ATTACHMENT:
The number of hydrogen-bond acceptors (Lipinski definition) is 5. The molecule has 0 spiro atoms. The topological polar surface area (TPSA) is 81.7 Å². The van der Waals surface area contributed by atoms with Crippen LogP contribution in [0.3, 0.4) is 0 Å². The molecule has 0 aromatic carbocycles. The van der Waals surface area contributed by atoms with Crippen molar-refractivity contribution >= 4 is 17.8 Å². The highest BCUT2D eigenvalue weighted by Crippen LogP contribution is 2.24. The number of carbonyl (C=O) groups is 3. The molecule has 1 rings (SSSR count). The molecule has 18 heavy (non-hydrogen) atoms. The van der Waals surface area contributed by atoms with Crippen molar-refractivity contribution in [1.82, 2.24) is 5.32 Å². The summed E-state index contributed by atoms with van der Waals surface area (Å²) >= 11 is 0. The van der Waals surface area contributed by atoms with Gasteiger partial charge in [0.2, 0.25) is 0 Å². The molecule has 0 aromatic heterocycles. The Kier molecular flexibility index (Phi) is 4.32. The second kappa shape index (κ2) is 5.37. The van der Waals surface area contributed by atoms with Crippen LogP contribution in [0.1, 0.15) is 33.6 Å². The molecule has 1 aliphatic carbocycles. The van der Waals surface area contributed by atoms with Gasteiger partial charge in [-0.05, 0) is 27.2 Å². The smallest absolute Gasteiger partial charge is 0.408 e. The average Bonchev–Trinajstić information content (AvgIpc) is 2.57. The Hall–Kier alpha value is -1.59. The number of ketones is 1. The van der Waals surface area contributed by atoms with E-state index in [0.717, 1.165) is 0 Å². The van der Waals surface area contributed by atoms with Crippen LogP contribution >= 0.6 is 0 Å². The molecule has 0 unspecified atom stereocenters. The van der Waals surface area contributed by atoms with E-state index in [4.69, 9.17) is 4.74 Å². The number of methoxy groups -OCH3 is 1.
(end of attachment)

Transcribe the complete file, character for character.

The number of hydrogen-bond acceptors (Lipinski definition) is 5. The molecule has 0 spiro atoms. The topological polar surface area (TPSA) is 81.7 Å². The van der Waals surface area contributed by atoms with Crippen LogP contribution in [0.3, 0.4) is 0 Å². The molecule has 0 aromatic carbocycles. The van der Waals surface area contributed by atoms with Crippen molar-refractivity contribution >= 4 is 17.8 Å². The highest BCUT2D eigenvalue weighted by Crippen LogP contribution is 2.24. The number of carbonyl (C=O) groups is 3. The molecule has 1 rings (SSSR count). The molecule has 18 heavy (non-hydrogen) atoms. The van der Waals surface area contributed by atoms with Crippen molar-refractivity contribution in [1.82, 2.24) is 5.32 Å². The summed E-state index contributed by atoms with van der Waals surface area (Å²) >= 11 is 0. The van der Waals surface area contributed by atoms with Gasteiger partial charge in [0.2, 0.25) is 0 Å². The molecule has 0 aromatic heterocycles. The Kier molecular flexibility index (Phi) is 4.32. The second kappa shape index (κ2) is 5.37. The van der Waals surface area contributed by atoms with Crippen LogP contribution in [0.1, 0.15) is 33.6 Å². The molecule has 1 aliphatic carbocycles. The van der Waals surface area contributed by atoms with Gasteiger partial charge in [-0.05, 0) is 27.2 Å². The smallest absolute Gasteiger partial charge is 0.408 e. The average Bonchev–Trinajstić information content (AvgIpc) is 2.57. The Hall–Kier alpha value is -1.59. The number of ketones is 1. The van der Waals surface area contributed by atoms with E-state index in [0.717, 1.165) is 0 Å². The van der Waals surface area contributed by atoms with Crippen LogP contribution >= 0.6 is 0 Å². The molecule has 0 unspecified atom stereocenters. The van der Waals surface area contributed by atoms with E-state index in [4.69, 9.17) is 4.74 Å². The number of methoxy groups -OCH3 is 1.